Artist: Antonio Berti (San Piero a Sieve 1904 - Sesto Fiorentino 1990)
Title: Monumenatl Tomb of Ugo Foscolo (1778-1827)
Date: 1935-1937, inaugurated 1939
Material and tecnique: marble
Dimensions: 353 x 80 x 65,5 cm
Inscription: "ANTONIO BERTI 1939 XVII "
Position: Basilica of Santa Croce, south aisle, seventh bay
Foscolo is depicted as a young man striking a bold combatant's pose, swathed in a cloak and with spurs on his boots before a "Greek column base echoing his distant Hellenic origin". His broad-collared shirt and sideburns place the poet squarely in his period, and his face is inspired by his best-known portraits. The figure, raised on a white marble pedestal with his name and the Three Graces carved on it, stands in a niche, his right hand pointing to the tombs that prompted him to christen Santa Croce the "temple of Italy's glories" in his Sepolcri.
When Foscolo died in Turnham Green on 10 September 1827, an "exile in a foreign land", he was buried in Chiswick churchyard where his body was to remain until 1871, when it was moved to Santa Croce. The poet was initially commemorated by a marble gravestone bearing his name, but a committee was later set up to have a monument erected to him, though three competitions failed to produce a winner. It was only in 1910 that the fourth jury chose the entry of young Zulimo Rossellini, who completed the work in August 1927. A controversy over the unknown artist and a determination to impart a more martial air to the work prevented it from being placed in Santa Croce. It was only finally erected in Pavia University's Magnolia Garden in 1994.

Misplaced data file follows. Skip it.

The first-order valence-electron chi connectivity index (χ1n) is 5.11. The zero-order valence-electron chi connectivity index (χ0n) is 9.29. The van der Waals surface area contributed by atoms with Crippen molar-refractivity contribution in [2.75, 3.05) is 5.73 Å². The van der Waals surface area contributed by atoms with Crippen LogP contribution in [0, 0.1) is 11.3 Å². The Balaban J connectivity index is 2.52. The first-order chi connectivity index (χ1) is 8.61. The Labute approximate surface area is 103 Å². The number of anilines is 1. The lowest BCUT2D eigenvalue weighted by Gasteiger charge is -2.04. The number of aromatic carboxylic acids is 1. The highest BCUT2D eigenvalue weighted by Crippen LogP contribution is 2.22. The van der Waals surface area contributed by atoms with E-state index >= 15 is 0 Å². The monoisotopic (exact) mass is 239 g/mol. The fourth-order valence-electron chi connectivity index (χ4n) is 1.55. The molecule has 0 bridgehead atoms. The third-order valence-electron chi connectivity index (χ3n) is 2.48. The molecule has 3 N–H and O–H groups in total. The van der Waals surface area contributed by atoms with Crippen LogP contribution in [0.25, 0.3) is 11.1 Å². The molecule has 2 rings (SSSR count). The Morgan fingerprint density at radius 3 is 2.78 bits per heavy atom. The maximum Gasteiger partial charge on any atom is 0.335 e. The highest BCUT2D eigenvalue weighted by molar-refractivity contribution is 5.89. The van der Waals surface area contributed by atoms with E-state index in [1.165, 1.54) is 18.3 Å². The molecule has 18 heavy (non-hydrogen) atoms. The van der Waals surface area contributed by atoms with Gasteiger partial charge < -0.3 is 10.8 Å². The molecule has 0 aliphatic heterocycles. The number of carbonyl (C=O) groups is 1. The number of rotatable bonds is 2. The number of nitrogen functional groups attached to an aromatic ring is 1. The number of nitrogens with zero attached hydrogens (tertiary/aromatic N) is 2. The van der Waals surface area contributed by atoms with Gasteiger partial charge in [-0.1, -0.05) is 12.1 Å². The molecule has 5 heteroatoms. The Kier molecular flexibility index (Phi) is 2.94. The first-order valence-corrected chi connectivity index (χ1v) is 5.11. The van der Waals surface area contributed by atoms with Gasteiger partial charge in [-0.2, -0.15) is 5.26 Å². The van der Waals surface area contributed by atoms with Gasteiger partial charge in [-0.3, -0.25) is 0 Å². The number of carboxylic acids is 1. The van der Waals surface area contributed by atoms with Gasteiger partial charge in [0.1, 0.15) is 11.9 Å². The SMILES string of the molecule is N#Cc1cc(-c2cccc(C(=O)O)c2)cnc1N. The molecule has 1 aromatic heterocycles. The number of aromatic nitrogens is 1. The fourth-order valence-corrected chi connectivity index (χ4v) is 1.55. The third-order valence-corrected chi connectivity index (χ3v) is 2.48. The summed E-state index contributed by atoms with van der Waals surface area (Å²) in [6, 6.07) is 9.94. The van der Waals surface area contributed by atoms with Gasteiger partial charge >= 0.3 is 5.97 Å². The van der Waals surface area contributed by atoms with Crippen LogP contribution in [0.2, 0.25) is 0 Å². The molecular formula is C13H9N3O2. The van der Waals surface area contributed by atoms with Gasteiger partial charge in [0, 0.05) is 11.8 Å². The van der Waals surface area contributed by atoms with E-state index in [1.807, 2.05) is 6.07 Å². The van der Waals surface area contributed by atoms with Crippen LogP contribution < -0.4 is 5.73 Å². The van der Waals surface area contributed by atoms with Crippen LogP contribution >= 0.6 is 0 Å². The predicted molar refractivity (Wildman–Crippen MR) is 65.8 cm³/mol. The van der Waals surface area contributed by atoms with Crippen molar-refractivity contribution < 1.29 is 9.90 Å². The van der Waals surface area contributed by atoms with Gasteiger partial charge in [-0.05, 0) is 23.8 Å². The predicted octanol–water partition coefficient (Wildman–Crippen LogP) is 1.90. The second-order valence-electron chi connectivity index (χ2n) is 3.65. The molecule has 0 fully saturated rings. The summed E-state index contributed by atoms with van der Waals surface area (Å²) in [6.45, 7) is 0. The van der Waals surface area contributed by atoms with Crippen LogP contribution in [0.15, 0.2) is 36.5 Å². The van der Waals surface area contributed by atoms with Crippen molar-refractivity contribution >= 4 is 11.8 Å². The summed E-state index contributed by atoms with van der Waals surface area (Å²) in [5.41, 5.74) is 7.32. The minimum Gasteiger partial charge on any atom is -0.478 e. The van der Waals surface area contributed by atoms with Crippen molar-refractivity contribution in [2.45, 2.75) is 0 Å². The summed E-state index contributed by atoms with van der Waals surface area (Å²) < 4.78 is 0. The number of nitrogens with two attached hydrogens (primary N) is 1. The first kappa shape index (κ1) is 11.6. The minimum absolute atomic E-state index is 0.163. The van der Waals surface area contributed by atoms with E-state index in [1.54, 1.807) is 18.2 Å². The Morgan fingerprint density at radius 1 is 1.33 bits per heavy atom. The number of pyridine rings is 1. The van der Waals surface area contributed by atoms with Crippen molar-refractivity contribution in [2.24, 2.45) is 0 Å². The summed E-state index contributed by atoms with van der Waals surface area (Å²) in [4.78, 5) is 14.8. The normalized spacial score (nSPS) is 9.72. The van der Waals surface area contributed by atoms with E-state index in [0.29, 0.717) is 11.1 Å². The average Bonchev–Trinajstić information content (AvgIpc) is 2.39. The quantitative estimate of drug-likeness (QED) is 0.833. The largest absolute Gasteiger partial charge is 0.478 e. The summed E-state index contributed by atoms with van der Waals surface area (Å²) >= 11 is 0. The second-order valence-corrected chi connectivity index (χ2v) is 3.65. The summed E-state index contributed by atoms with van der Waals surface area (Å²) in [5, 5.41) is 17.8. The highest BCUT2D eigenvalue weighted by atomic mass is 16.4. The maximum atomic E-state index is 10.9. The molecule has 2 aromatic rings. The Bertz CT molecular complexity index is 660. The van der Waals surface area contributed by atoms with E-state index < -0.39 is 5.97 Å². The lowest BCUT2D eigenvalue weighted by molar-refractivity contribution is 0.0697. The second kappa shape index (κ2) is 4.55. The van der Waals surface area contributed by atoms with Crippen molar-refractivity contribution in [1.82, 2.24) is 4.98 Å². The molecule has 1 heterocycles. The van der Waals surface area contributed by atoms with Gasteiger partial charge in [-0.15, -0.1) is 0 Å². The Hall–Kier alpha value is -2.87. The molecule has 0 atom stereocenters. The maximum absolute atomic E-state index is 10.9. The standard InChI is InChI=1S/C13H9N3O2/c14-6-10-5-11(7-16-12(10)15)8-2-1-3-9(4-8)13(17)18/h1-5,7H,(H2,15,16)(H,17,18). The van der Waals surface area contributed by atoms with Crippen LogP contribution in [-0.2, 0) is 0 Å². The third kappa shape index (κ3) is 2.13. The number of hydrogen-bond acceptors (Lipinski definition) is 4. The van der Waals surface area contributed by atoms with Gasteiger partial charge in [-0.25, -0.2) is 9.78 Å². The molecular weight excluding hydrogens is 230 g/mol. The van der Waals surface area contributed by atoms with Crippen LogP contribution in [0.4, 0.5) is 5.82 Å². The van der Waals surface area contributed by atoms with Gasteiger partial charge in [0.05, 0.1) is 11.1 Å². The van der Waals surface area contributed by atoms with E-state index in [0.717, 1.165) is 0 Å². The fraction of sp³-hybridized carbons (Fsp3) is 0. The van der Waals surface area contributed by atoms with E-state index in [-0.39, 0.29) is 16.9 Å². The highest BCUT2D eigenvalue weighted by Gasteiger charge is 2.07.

According to Florence City Council, when Minister De Vecchi di Val Cismon learnt in 1935 that Antonio Berti had followed sculptor Libero Andreotti's advice and made sketches for a statue of Foscolo, he chose one and commissioned the sculptor to produce the finished work. In addition to Andreotti, who died in 1933, a role may also have been played by Ugo Ojetti, one of the most powerful cultural figures of the Fascist era, who had always afforded Berti his unflagging support.
The monument was completed in 1937 but was only inaugurated on 27 April 1939. The determination of the Fascist government and of Florence City Council to make political capital out of resolving the age-old controversy is openly stated in the inscription on the floor.